In this new blog series I’m calling Nailed it, Failed it, we will examine two novels that deal with the same topic—one that did it well and one that did not. Today, I’m looking at novels that deal with racial fraud or “race-faking.” “Race-faking” (which is more of a socially accepted term, rather than one found in the dictionary) is generally understood as someone lying about their racial (or ethnic) identity in order to gain something. While racial fraud is wrong and widely frowned upon, it is a reality of our times. Like any other experience, it is bound to end up in the literature we read.

Each novel I am discussing today uses the idea of racial fraud in very different manners, and it’s rather interesting. So, who nailed it and who failed it?

The Contestants

Nailed It, Failed It: A Dual Book Review

The Sentence By Louise Erdrich

Genre: Literary Fiction, Magical Realism

“I love statistics because they place what happens to a scrap of humanity, like me, on a worldwide scale.”

Erdrich tells the striking story of Tookie, a Native American woman, trying to find her place in the world after years of incarceration. She begins working at a bookstore and working at a bookstore where she joins a dedicated community of artists and book lovers and begins to build a new life for herself. When Flora, the store’s most persistent customer, suddenly dies, her ghost begins to haunt her, revealing some tragic realities of her Native roots. Tookie fights for normalcy in her life but is forced to take action against the real world and spiritual beasts around her.

Erdrich grounds her fictional tale in the world we live in now by speaking about the effects of the Coronavirus pandemic and the death of George Floyd and the Black Lives Matter movement. She intertwines two stories into one experience, blending Tookie’s mental diary into a tale of what it means to change and do good.

Find It Now

Nailed It, Failed It: A Dual Book Review

Mislaid by Nell Zink

Genre: Historical Fiction, LGBTQIA+, Literary Fiction

“When the past is hard to explain, it’s best to concentrate on the future.”

In 1966, college freshman Peggy, begins an ill-advised affair with a professor that results in an unplanned pregnancy and marriage. The two are mismatched from the start—she’s a lesbian, he’s gay-—but it takes a decade of emotional erosion before Peggy runs off with their daughter, abandoning her husband and son in the process. She steals someone else’s identity to hide away, adopting Black personas for her and her daughter. Peggy spends the rest of her life trying to discover who she is, while struggling to raise her daughter. Eventually her story twists enough to lead into a chaotic reunion.

Zink advertises her story as a simple satire, yet it feels far from self aware. It actually feels more shocking to read than enjoyable. She tries hard to weave a sincere message but does more harm than good—not to detail the blatant pedophilia she writes into her subplot.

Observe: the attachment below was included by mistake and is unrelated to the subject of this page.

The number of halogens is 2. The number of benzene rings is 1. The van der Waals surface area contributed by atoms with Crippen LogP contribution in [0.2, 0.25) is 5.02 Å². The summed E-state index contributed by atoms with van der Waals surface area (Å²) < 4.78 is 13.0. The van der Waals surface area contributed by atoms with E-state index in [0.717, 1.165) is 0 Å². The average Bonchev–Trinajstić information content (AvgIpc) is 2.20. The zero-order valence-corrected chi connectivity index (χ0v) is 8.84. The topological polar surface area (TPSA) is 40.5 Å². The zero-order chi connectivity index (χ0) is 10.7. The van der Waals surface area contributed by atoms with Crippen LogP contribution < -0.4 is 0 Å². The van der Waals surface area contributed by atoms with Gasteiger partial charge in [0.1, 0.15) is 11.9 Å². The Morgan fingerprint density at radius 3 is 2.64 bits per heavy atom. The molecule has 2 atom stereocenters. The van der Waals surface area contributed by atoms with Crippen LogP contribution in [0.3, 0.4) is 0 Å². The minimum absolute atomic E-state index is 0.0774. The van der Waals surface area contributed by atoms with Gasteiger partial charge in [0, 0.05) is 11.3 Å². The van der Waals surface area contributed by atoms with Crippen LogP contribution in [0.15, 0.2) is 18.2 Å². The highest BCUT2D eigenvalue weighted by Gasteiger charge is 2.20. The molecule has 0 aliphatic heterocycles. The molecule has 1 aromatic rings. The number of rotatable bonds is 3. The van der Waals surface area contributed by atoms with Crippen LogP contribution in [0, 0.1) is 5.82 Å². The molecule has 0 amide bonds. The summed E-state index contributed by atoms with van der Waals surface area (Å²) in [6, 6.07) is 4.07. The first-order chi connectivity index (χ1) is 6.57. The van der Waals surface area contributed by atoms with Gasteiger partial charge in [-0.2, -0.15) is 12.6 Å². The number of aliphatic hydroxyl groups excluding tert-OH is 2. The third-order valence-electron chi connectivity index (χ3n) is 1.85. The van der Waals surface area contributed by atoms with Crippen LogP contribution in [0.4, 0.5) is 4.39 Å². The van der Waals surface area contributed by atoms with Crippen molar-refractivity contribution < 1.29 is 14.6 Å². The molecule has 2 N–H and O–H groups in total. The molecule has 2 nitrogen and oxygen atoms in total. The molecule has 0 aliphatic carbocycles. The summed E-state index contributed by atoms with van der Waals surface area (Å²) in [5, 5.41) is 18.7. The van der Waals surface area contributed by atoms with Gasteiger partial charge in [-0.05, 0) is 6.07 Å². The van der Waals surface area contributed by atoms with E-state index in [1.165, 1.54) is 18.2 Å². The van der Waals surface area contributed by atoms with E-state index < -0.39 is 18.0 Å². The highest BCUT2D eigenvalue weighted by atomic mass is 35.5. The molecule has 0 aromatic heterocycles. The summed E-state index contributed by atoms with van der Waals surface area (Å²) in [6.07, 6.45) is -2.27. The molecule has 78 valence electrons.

Find It Now

The Sentence vs Mislaid

In Erdrich’s The Sentence, Tookie continuously encounters a woman who puts herself into the same tribal circle. Eventually, after a considerable amount of story switching, Tookie, and literally everyone else, learns that she is not a Native American. This woman is not the main character in the story, however she seems to enhance Tookie’s own connection to her heritage. There is also a sense of agreement among everyone that what she is doing is wrong, and yet they accept her into their lives because she worked to better their community.

In Zink’s Mislaid, to which I felt constantly misled, Peggy essentially steals her daughter away from her husband so that Peggy, herself, can live apart from him. In a way, I do feel bad for Peggy because her husband is mean and constantly insinuates that she is crazy. However, Peggy steals the identity of a deceased child for her daughter in order to find some resolve in her own life. She raises her blonde hair, blue-eyed white daughter as Black and hides within the system. She uses egregious societal stereotypes to pass, such as her daughter getting into college on a minority scholarship. There is no ounce of shame or regret, from either Peggy or her daughter. At the end, her daughter is actually happy to no longer be Black; she is excited by the opportunities of being white.


Peggy lies to further her own life, while not helping anyone around her. She is never shamed for her actions by anyone around her. It was actually embarrassing to read but enlightening in the sense that I can acknowledge what I thoroughly dislike. In the end, regardless of the attempted satire, her story is neither funny nor interesting; rather, it might just be a good tool for comparison. Both stories use the “race faker” in their plots, however Erdrich’s story, in my humble opinion, shines for its self-aware portrayal that never becomes a driving force within Tookie’s story.

Nailed It, Failed It: A Dual Book Review

Author Highlight: Louise Erdrich

One of my favorite stories by Louise Erdrich is The Round House. It is tragic and beautiful, as it depicts the trauma of sexual violence and the love of family.

Louise Erdrich has written numerous stories about Native American people and their culture for both adults and children.

For more by her, check out our catalog.